The initial public offering (IPO) of Lyft, the ride sharing app has created a lot of hype on the market. Investors and traders eagerly waited to invest in the ride sharing app after they launched on the NASDAQ on Wall Street under the symbol LYFT at $87 a share and with a $24 billion valuation.
Prior to IPO, Lyft priced their shares at the top of its range of $72. Lyft are looking to raise over $2.2 billion by selling 30.77 million class A shares that has a valuation of about $24 billion.
Ahead of the listing, Lyft gave discounts of 50% off for 10 rides to patrons in an effort to gain market share. Already, the ride hailing taxi companies are cheaper than the traditional taxi service. This aggressive move by Lyft could very likely plunge them into a price war with their arch rival Uber.
What’s the real story?
Rumors in the market that Lyft arch rival Uber Technologies were going to go public last year, were dashed after many sexual harassment charges and scandals against their drivers and there shares in the company took a beating. This resulted in many Uber patrons flocking to Lyft.
Now Lyft is the first ride sharing company to go public on the New York Stock exchange that created a lot of ‘buzz’ amongst market participants.
As it happened ahead of the IPO
- Logan Green and John Zimmer, both the co-founders will now own 49% of shares in Class B stock with Green owning 29.3% and Zimmer 19.5%. (It is important to note that Class B shares have 20 votes and are convertible to class A shares. While Class A share have only one vote). This will give them the voting power.
- Lyft have 271.37 million class A shares outstanding and 12.78 million Class B shares outstanding.
- 61% of voting rights is allocated to the corporate board members and executives in the dual-class share system
- Other early investors and stakeholders who will all own at least 5% of the pre-IPO shares are:
- Venture capital firm Andreessen Horowitz
- Rakuten Inc
- General Motors
- Fidelity and Alphabet
- Also eligible to get Lyft stock are long time drivers that have at least 10,000 rides under their belt.
- Investors do not seem discouraged by the Dual-class structures of shares, however it has drawn criticism as it denies them the possibility of questioning any of the shareholders decisions.
What investors need to know about Lyft’s IPO
Some analysts believe that this eagerly awaited IPO may not live up to its hype and that it could do a U-turn when trading starts.
- Lyft started three years ago to reduce their driver’s benefits, while Uber re-balanced the share of revenue with their drivers. New York City drivers are likely in the future to move to a minimum wage, because of regulatory pressures. So, this could disrupt cost plans for Lyft in the future.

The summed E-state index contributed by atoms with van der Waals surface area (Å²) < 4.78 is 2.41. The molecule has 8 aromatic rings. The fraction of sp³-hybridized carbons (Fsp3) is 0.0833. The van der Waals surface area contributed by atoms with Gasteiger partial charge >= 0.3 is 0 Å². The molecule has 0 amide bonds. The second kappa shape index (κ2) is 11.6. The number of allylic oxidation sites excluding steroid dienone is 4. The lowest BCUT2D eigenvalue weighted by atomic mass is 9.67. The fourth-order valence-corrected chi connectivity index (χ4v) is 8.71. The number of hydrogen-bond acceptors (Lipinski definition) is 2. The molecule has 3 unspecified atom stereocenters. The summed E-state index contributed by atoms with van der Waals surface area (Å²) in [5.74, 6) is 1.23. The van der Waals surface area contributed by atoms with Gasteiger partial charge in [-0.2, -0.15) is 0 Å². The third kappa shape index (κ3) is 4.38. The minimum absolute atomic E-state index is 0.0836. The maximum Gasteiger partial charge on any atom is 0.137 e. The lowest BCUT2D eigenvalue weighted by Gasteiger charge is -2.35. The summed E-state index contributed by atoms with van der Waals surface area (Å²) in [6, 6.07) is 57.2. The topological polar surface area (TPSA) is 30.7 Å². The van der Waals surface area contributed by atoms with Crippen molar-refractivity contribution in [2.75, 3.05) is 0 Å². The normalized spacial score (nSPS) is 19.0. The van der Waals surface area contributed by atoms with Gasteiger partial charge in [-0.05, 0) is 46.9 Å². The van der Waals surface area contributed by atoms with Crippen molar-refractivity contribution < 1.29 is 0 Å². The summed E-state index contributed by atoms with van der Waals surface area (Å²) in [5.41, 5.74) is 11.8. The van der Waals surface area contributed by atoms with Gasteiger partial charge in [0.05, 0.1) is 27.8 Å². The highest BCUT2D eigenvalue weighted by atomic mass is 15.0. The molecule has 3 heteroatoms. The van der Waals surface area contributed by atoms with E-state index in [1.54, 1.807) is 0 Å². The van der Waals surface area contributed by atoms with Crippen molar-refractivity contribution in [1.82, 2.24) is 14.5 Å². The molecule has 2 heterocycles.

- In 2018, their revenue doubled at $2.16bn and after cash burn up a third of their revenue it fell to $911m.
- They face lack of profitability and challenges in its scooter business.
- Lyft’s new range of between $70 and $72 per share gives a market capitalization of $20.25bn. In 2018 after a private fund raising, it was valued at $15 billion.
- 2 days after an investor roadshow, their share supply fell short of demand. Lyft is now oversubscribed.
- Lyft recently announced that they had passed the 1 billion ride mark which suggests that their growth rates are healthy.
That’s not all…
Look: Even though Lyft reported $2.2 billion in revenue in 2018 they also suffered losses of $911 million. As Lyft’s revenue grow, the company losses gets steeper as we can see from the following: They had a net loss of $911 million in 2018, a net loss of $687 in 2017 and in 2016 a net loss of $683.
D.A. Davisdon analyst, Tom White doubts that Lyft will be profitable with the US being probably the large and most competitive ride-sharing market in the world. Lyft having to offer incentives in order to keep their drivers would make it difficult for them in the near term to remain competitive and this together with the yearly losses (that get steeper every year) to show any profits.
However, there is good news according to data analyst at Sageworks, Brian Hamilton who said, that investors will overlook the steep losses, if the US stock market is strong. He went on to say that people look beyond things and don’t see problems as much in a good market.
The best part?
The initial public offering is important for a variety of reasons.
By going first and more narrowly focused, smaller and less well known than its competitor Uber, it removes pricing uncertainty and could encourage private companies valued at upward of $10 billion who are expected to go public during this year.
Lyft has also introduced scooter and bike sharing services to their hail riding services.
How can you use this to your advantage?
Given the hype that Lyft has generated, which has been met with enthusiasm by market participants, you can start trading Lyft on Plus500’s platform and get in early while the share prices are relatively low.
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